When planning our wedding part of me worried about some of the more risky wedding decisions we made. Of course, when all was said and done it didn’t really matter, but at the time, I stressed over them. As it turns out, I’m not the only one that has been plagued by risky wedding decisions. Here is one bride’s take on her risky wedding choices (as seen at Off Beat Bride):
As a feminist and a tomboy, planning a wedding was not high on my priority list. I had always claimed that I would never get married. But when I met my future husband, my refrain changed to, “If we do get married, let’s elope.”
After we became engaged, it started to feel like we might regret not having a wedding. I didn’t want our loved ones to miss out on creating this important memory with us. So with the help of my parents and fiancé, I began planning. I am pretty stubborn when it comes to upholding my ideals. As a result, wedding planning felt mostly like an uphill battle against everything the wedding industrial complex holds dear.
If you’re like me, then you may be feeling anxious and insecure about making weird or risky wedding decisions. To help you gain perspective, here are the top six wedding risks that I worried about. Spoiler alert: ALL of these decisions turned out to be rewarding, and contributed to the success of our celebration.
1. What would people think of my non-traditional venue?
We know that you know about wedding venues like churches, hotels, restaurants, gardens and beaches. But have you considered having your wedding in one of… [more]
I got married in a Mexican restaurant in Philadelphia. Leading up to the wedding, I winced every time I told someone where I was getting married. But this decision made sense for us — we got to have our wedding near our families, but in a space and with food, drinks, and decor that reflected our lives in the Southwest. This decision turned out fantastic. Plus, who doesn’t love margaritas and churros for dessert?
2. Was my dress too plain?
I chose an off-the-rack, short wedding dress. I knew a simple dress would make me feel at ease and like the best version of myself. I also didn’t want to purchase a garment for hundreds or even thousands of dollars to only wear once. I figured all I had to do was wear something remotely “bridal” and I would look the part, because everyone would be so ready to see me as “bride.” The dress was an above-the-knee, cream, organza fit-and-flare at a very reasonable price point. Looking back at pictures, I definitely look like “the bride,” and I was comfortable all night.
3. What would guests think about cocktails before the ceremony?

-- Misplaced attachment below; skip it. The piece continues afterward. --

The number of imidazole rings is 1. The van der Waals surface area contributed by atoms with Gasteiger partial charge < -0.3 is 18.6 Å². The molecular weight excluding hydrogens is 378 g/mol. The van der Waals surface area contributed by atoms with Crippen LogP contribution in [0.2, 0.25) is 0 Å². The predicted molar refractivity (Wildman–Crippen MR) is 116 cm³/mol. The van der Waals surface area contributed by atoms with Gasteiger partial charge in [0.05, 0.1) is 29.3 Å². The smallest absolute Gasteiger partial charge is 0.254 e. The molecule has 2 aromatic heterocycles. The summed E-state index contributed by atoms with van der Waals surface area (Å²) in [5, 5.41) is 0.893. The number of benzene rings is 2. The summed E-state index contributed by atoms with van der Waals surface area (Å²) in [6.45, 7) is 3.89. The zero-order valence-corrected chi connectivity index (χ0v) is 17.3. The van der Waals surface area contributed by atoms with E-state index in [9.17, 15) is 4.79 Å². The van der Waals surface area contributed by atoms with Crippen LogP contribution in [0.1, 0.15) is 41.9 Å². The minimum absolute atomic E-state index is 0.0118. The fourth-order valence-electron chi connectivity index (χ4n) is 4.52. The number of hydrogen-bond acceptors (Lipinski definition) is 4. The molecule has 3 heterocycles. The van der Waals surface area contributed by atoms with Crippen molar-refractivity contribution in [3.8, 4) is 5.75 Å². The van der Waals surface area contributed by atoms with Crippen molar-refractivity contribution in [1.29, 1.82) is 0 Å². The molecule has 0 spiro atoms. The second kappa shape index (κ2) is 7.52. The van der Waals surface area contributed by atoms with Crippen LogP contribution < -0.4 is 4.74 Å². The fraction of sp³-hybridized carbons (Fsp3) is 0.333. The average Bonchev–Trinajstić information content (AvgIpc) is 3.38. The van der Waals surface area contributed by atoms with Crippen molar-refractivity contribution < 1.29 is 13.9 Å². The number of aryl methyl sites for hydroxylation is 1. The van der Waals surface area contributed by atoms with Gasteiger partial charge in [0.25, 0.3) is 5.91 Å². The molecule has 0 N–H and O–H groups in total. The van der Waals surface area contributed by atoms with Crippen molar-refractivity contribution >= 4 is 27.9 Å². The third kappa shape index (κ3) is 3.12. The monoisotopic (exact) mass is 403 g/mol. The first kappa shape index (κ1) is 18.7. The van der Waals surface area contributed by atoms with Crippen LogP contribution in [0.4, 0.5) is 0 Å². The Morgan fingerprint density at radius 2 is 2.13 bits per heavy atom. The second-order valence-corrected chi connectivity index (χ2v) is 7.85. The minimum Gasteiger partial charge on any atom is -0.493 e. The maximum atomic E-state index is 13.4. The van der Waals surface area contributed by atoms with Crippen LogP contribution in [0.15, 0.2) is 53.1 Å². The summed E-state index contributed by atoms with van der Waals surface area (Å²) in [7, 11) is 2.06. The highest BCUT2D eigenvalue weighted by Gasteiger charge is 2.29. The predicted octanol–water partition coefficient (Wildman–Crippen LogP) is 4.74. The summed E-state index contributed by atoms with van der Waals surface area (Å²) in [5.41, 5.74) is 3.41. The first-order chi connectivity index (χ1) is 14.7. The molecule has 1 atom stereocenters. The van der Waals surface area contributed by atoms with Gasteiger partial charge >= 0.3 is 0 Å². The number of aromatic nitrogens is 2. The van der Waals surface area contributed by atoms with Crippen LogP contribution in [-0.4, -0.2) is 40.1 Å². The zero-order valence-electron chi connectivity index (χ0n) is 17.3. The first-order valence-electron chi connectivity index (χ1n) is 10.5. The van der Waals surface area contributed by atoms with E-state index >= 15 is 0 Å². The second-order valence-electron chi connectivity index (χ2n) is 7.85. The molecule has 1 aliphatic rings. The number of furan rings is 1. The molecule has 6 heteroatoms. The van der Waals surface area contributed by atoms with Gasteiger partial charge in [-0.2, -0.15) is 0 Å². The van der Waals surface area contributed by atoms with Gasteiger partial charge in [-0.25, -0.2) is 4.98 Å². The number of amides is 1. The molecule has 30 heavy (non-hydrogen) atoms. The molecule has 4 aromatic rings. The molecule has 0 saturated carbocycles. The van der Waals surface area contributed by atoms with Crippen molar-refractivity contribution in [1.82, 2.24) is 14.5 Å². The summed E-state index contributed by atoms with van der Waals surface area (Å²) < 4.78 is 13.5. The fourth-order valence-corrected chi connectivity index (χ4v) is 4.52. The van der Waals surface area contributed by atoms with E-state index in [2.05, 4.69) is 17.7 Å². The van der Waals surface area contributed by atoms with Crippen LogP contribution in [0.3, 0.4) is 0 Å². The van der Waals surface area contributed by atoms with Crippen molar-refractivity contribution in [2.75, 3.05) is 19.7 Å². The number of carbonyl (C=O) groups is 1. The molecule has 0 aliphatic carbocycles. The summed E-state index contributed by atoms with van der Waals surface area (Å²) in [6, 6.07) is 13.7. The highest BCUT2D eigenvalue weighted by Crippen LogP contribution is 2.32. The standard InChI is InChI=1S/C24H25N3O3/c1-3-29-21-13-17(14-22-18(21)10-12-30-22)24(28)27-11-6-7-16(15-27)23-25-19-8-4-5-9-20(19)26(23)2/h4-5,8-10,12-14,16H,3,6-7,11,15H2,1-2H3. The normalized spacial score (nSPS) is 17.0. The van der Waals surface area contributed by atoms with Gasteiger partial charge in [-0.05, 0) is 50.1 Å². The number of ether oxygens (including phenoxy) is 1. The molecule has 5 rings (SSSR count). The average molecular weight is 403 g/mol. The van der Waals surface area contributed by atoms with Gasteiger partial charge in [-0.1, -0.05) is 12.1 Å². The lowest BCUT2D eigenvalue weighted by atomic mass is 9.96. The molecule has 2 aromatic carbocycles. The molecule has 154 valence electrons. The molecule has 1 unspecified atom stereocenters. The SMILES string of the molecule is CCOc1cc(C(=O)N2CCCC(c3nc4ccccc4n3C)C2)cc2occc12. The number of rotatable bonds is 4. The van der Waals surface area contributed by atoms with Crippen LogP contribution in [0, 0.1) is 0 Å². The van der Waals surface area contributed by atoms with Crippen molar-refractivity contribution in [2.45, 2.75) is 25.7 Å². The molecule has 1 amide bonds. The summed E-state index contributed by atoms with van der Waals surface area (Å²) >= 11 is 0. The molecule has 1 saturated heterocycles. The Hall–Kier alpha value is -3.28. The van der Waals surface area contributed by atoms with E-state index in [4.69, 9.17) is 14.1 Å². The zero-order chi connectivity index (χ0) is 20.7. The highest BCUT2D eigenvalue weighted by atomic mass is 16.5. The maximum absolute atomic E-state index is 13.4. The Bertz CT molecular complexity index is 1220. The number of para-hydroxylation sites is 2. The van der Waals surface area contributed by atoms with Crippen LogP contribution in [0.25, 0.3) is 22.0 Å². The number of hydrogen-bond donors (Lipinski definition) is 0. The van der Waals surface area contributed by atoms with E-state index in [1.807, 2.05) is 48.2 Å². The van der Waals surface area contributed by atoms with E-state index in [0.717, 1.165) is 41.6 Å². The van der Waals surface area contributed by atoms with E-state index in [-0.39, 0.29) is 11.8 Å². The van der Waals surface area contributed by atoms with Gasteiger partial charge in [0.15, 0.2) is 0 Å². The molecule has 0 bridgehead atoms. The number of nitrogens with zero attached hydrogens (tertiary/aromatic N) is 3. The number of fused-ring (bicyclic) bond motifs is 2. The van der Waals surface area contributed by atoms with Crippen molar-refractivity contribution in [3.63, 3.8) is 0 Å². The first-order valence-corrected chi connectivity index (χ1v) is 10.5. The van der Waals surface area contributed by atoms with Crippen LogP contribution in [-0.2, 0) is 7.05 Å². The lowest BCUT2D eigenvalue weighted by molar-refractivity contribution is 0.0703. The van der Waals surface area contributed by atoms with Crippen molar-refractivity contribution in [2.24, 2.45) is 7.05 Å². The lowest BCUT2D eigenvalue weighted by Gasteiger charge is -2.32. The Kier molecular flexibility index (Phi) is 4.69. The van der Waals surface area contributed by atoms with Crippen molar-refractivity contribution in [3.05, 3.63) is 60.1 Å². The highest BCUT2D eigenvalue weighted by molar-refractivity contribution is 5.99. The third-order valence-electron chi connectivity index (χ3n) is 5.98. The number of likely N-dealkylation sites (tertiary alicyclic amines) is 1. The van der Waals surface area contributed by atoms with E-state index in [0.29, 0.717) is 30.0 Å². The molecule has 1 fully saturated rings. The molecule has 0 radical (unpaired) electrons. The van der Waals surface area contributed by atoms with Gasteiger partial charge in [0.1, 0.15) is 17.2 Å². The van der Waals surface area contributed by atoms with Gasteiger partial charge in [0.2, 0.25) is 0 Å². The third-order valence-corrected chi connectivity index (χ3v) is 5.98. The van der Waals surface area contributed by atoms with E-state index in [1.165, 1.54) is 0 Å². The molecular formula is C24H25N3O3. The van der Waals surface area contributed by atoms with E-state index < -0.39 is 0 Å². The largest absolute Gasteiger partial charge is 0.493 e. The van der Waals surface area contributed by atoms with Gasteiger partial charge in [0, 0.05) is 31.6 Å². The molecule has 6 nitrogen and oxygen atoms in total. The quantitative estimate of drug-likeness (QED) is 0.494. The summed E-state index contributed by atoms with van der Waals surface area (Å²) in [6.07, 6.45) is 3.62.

Our wedding ran from 7pm to midnight. To avoid starving guests and a line at the bar, we decided to start the evening with an hour of cocktails and hors d’oeuvres. I worried so much about guests thinking it was crass or too non-traditional to do cocktails before the ceremony, but this was the best decision ever! My husband and I got to make an entrance and greet all the guests while the party was in full swing. Bonus: A friend of ours, who was also our officiant, got to enjoy one precious cocktail to calm his nerves before the ceremony.
4. Would I look like a bride without a veil or something in my hair?
The only thing I regularly wear on my head is a bike helmet, and the idea of sporting a veil clashed with my particular feminist values. I flirted with the idea of a sparkly headband, but then I realized that my desire to “put something on my head” was motivated by insecurity. “Was my dress too plain?” “Would I look like a bride without a veil or something in my hair?” Once I realized that I didn’t actually want to have a veil or a hair accessory but just thought I was supposed to have one, I stuck with a final decision to forego the headpiece and never looked back.
5. Is it okay to DIY your wedding music?
Our wedding playlist was way too long. I’m talking, the reception and dance playlist was 20.2 hours long! So we threw a “Stereo Love Party”… [more]
We decided to DIY our wedding music because we are both music lovers. After reading helpful posts about being your own wedding DJ and using Spotify to build a playlist, we made a plan. One of our friends is tech-savvy and also has great musical taste. We asked and he was more than willing to be our DJ for the evening. In the months leading up to the wedding, we built and curated shared Spotify playlists for cocktails, dinner, and dancing. We used a computer and rented two speakers, a microphone, a sub-woofer, and a mixer from a local sound equipment company found on Yelp. They set up and broke down the equipment and sent a technician to ensure the audio worked. This all cost much less than a DJ. Choosing the music together was one of the most fun wedding planning activities for us as a couple. I would highly recommend this option!
6. Renting your accessories
While shopping for earrings, a bracelet, and a cover-up (since the wedding was in December), I realized the cost to purchase accessories was quickly starting to outweigh the cost of my dress and shoes put together. That’s when I discovered Rent The Runway. For $100, I rented earrings, a bracelet, and the most ridiculous pink fuzzy marabou cape in the world. The accessories arrived a day before the wedding and everything looked great. Why spend hundreds of dollars to purchase accessories when you only need them for one night?
Looking back, these decisions seem so right for us and not worth an ounce of stress or worry. When planning your wedding, remember who you are. Stick with what makes you happy and comfortable, and don’t worry about negative things other people might think.